durability depends on what you're doing.. in many objects comparable to injection-abs but with heavier weight in that case for some object. or more strength in some other object(inside structure).

toxicology is not that much researched.. well, except that many filaments are "food grade".

Price? (3, Interesting)

BenJeremy (181303) | about 7 months ago | (#44912583)

No price listed, so I guess it costs $45,000?

Wake me when I can buy a 3D printer off the shelf for less than $300, because as a consumer, price is far more important in adopting cutting-edge "new" technology than enhanced features.

Advancements in capabilities will come when these things are stocked and selling at WalMart and Target.

Re:Price? (2)

Dexter Herbivore (1322345) | about 7 months ago | (#44912599)

Economies of scale will drop the price, and then the major way to differentiate the product will be innovation.

Re:Price? (2)

moteyalpha (1228680) | about 7 months ago | (#44912693)

The price point is self replication and that is the thing which first interested me 2 years ago. I have a device that has taken me a year to design and nearly a year to perfect and I started working with a local group at a maker space because of this. I have not finished some critical tests. My interest was to make a device which was scalable, operable to near a nanometer, and most of all could print itself ( in metal -and- other materials ) with sufficient accuracy to make self replication reliable. The one part that has not been achieved is the electronics and as a person who worked in semiconductor fabrication as well as SCADA, that is a thing which can be achieved in any number of ways, and currently I am testing a method that would combine a bio-molecule to serve for control as well as a substrate that might be suitable for space.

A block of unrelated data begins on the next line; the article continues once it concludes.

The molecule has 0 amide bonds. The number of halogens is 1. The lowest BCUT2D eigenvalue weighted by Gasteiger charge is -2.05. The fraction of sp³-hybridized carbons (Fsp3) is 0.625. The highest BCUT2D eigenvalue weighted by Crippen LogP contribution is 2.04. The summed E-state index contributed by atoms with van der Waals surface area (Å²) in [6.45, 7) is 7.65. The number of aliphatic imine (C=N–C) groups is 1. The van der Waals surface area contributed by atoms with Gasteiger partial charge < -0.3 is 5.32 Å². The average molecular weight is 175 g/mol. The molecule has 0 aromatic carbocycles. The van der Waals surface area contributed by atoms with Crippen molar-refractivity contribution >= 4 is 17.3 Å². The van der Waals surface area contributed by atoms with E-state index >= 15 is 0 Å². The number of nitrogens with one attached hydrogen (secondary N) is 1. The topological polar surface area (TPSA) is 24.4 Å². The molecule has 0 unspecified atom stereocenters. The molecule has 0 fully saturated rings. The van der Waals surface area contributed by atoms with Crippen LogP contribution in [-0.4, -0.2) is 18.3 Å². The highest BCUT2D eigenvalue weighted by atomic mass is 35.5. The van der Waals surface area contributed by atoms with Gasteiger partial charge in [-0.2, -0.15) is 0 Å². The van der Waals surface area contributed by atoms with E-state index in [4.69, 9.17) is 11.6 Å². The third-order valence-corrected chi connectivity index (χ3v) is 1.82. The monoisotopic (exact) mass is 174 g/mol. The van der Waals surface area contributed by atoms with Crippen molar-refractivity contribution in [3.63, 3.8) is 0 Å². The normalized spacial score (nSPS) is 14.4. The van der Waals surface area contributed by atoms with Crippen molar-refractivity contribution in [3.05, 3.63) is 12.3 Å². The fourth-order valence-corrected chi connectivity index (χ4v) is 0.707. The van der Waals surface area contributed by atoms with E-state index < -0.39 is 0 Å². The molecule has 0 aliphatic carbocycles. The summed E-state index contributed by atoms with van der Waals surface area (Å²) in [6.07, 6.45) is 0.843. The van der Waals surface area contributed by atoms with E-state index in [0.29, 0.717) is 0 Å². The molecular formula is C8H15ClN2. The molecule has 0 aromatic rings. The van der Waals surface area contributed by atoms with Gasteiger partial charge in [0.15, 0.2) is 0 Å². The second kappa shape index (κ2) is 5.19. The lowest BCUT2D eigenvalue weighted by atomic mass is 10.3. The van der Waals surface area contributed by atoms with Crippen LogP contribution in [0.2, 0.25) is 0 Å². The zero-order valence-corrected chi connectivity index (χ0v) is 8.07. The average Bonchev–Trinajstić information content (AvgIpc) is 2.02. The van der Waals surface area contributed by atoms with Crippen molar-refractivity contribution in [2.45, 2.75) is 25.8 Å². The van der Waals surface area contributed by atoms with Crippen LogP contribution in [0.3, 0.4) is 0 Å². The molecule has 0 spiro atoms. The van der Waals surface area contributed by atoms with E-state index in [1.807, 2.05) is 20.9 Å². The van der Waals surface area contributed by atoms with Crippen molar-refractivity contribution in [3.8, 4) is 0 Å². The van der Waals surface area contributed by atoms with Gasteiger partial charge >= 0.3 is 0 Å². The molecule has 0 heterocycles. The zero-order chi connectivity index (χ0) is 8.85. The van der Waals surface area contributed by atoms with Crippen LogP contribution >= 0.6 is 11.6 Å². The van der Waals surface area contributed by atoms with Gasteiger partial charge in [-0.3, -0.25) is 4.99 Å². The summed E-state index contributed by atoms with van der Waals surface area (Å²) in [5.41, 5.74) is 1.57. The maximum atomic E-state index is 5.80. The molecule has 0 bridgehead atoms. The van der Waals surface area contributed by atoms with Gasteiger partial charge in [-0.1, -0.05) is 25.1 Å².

It should be obvious that no company interested in profit would ever deliver a self-replicating device. That is why it has to be done by a person who believes in open source hardware. A lathe can fabricate a lathe, a robot can manufacture a robot, and a -good- 3D printer can print itself. The bigger issue is the data base of construction information which might be automated by OpenCV like capture.
I worked in control applications of robots like pick and place, as well as many other applications, and many of the techniques can be applied here. It is a composite effect where a product that is advantageous can only be manufactured with a 3D printer.
The next thing I will focus on is collection of raw materials. Mining or recovery.

Re:Price? (1)

buzzsawddog (1980902) | about 7 months ago | (#44912619)

No price listed? I did not RTFA nor did you? Look at the bottom of the article it has a price listed...

Re:Price? (1)

BenJeremy (181303) | about 7 months ago | (#44912635)

TFS should have had the price that was listed in the article. As I said, all the features in the world don't really matter if it is priced out of range for most consumers.

That said, $2,500 is maybe enthusiast levels, but still not low enough for a casual purchase.

Re:Price? (2)

gmuslera (3436) | about 7 months ago | (#44912665)

$2500, but add $42 for each "cartridge". Like with 2d printers, thats where the money is. You can print anything, as long as you buy supplies from me (or whoever paid the relevant patents too)

Re:Price? (5, Informative)

Anonymous Coward | about 7 months ago | (#44912733)

You are absolutely wrong.

It uses a standard filament on a spool. You can buy it from anyone. Invest in a filabot (http://www.filabot.com/) and you extrude your own filament for $10/kg.

There are printers where this is the case (IIRC the Cube), but this is not one of them.

Re:Price? (1)

Anonymous Coward | about 7 months ago | (#44912759)

Anyone:

Ocatve
JustPLA
ToyBuilderLabs
Matterhacker
Ultimaker

Pick a random manufacturer in China. Lots of options.

Re:Price?... Here's one for $100 (2)

mspohr (589790) | about 7 months ago | (#44912727)

I just came across this 3D printer on Kickstarter. It uses resin rather than melting solid plastic and also has a uniquely simple method of aiming the laser (which solidifies the resin), leading to a very inexpensive design.
It's a Kickstarter project so long lead time and no guarantee of success but I think I may back it since it definitely represents "thinking different" and has a reasonable chance of success. Also at $100 it's low risk.